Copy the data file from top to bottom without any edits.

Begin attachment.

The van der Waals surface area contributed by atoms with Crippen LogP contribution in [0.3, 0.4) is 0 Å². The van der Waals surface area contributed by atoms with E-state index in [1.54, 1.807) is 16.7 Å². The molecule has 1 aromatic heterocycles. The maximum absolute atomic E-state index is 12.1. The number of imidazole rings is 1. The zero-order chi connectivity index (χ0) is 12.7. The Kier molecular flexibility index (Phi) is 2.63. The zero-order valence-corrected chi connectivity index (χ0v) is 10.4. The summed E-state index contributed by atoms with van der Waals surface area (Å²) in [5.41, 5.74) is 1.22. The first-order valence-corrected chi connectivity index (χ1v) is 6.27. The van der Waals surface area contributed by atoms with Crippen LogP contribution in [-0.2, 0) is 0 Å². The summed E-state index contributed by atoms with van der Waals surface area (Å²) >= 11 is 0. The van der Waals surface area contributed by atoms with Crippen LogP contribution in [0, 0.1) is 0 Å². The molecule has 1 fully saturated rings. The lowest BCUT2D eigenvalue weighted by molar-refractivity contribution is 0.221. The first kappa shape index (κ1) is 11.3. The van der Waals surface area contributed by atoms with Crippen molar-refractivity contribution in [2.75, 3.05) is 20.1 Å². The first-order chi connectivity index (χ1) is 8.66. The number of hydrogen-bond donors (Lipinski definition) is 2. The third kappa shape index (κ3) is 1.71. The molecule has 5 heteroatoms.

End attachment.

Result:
The van der Waals surface area contributed by atoms with Crippen LogP contribution in [0.3, 0.4) is 0 Å². The van der Waals surface area contributed by atoms with E-state index in [1.54, 1.807) is 16.7 Å². The molecule has 1 aromatic heterocycles. The maximum absolute atomic E-state index is 12.1. The number of imidazole rings is 1. The zero-order chi connectivity index (χ0) is 12.7. The Kier molecular flexibility index (Phi) is 2.63. The zero-order valence-corrected chi connectivity index (χ0v) is 10.4. The summed E-state index contributed by atoms with van der Waals surface area (Å²) in [5.41, 5.74) is 1.22. The first-order valence-corrected chi connectivity index (χ1v) is 6.27. The van der Waals surface area contributed by atoms with Crippen LogP contribution in [-0.2, 0) is 0 Å². The summed E-state index contributed by atoms with van der Waals surface area (Å²) >= 11 is 0. The van der Waals surface area contributed by atoms with Crippen LogP contribution in [0, 0.1) is 0 Å². The molecule has 1 fully saturated rings. The lowest BCUT2D eigenvalue weighted by molar-refractivity contribution is 0.221. The first kappa shape index (κ1) is 11.3. The van der Waals surface area contributed by atoms with Crippen molar-refractivity contribution in [2.75, 3.05) is 20.1 Å². The first-order chi connectivity index (χ1) is 8.66. The number of hydrogen-bond donors (Lipinski definition) is 2. The third kappa shape index (κ3) is 1.71. The molecule has 5 heteroatoms.